Many countries (including at one point the United States of America) do something called “postal banking” where, essentially, the local postal service offers some simple and basic financial services to the population.
Bringing a postal bank to the United States would basically address two issues. One is that it would create a kind of “public option” for simple banking services and perhaps drive check-cashing and payday-lending joints out of business. The other is that it would create an additional revenue stream for the USPS and specifically a revenue stream that would justify holding on to all its real-estate assets so they could serve as branches.
To me the public option part of the argument has always made more sense than the “Save the Postal Service” part of it. But a new white paper from the USPS inspector general alters that calculus in my view by arguing that the USPS already has statutory authority to do postal banking.
Though dismantled in 1967 (after banks offered higher interest rates and eroded its market share), the post office continues to issue domestic and international money orders, including $22.4 billion worth in 2011, as well as prepaid debit cards through a deal with American Express.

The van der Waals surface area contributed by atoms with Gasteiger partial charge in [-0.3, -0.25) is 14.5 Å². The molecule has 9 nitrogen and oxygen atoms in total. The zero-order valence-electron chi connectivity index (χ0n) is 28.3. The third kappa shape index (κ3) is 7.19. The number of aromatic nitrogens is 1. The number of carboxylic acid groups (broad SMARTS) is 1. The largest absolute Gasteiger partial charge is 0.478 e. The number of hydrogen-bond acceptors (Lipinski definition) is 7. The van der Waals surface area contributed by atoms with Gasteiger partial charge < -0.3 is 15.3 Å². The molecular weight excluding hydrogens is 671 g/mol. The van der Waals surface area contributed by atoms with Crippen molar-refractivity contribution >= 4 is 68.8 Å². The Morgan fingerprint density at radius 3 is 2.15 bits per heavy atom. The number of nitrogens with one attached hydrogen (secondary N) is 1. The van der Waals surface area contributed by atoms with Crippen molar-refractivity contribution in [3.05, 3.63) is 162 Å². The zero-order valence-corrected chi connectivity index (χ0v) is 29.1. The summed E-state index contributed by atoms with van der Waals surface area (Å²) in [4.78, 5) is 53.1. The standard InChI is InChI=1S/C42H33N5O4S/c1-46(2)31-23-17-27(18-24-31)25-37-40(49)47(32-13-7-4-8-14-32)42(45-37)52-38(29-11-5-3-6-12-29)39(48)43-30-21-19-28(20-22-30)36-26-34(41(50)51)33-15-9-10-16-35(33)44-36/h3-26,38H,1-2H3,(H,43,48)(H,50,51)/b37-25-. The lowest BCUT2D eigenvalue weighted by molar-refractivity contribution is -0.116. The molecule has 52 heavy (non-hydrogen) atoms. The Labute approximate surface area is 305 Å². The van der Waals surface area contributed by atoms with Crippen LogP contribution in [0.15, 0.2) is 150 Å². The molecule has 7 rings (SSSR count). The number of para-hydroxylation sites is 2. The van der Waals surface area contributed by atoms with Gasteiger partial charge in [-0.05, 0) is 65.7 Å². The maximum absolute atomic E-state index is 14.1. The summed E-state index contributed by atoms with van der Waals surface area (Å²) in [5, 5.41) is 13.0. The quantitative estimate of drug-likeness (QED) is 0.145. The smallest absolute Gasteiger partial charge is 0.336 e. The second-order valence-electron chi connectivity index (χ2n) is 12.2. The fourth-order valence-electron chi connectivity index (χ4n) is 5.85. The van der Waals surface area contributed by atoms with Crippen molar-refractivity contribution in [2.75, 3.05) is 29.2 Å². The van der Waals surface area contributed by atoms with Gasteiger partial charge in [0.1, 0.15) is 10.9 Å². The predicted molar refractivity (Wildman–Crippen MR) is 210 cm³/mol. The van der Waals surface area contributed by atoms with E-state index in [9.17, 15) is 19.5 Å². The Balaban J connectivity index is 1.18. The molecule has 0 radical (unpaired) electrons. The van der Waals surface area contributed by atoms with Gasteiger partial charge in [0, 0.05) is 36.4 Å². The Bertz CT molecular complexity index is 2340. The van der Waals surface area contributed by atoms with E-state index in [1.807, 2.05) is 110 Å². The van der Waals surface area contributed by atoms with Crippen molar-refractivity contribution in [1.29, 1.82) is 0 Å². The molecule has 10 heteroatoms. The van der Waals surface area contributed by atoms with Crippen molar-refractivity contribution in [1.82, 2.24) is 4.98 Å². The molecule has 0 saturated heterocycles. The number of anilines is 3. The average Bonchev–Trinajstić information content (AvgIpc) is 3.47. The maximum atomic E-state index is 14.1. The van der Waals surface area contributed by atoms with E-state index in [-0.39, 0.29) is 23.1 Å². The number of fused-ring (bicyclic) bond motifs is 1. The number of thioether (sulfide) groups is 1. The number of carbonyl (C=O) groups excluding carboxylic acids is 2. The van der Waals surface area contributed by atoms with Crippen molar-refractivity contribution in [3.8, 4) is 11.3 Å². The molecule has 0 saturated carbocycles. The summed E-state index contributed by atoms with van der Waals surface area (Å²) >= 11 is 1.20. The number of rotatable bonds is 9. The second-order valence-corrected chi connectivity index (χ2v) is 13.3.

It’s this point which, the Inspector General contends, would allow the USPS to potentially dispense banking services immediately, without Congressional approval. The Postal Accountability and Enhancement Act (PAEA) of 2006 put restrictions on offering new “non-postal” services. However, the report points out, “given that the Postal Service is already providing money orders and other types of non-bank financial services, it could explore options within its existing authority.”
This argument, if it withstands further legal scrutiny, would be a very good reason to make the USPS the public option for banking. The legislative process is very tilted in favor of not changing things, so the odds that USPS could fight off a bank-led effort to ban postal banking are much better than the odds that public banking advocates could pass a whole new law creating one.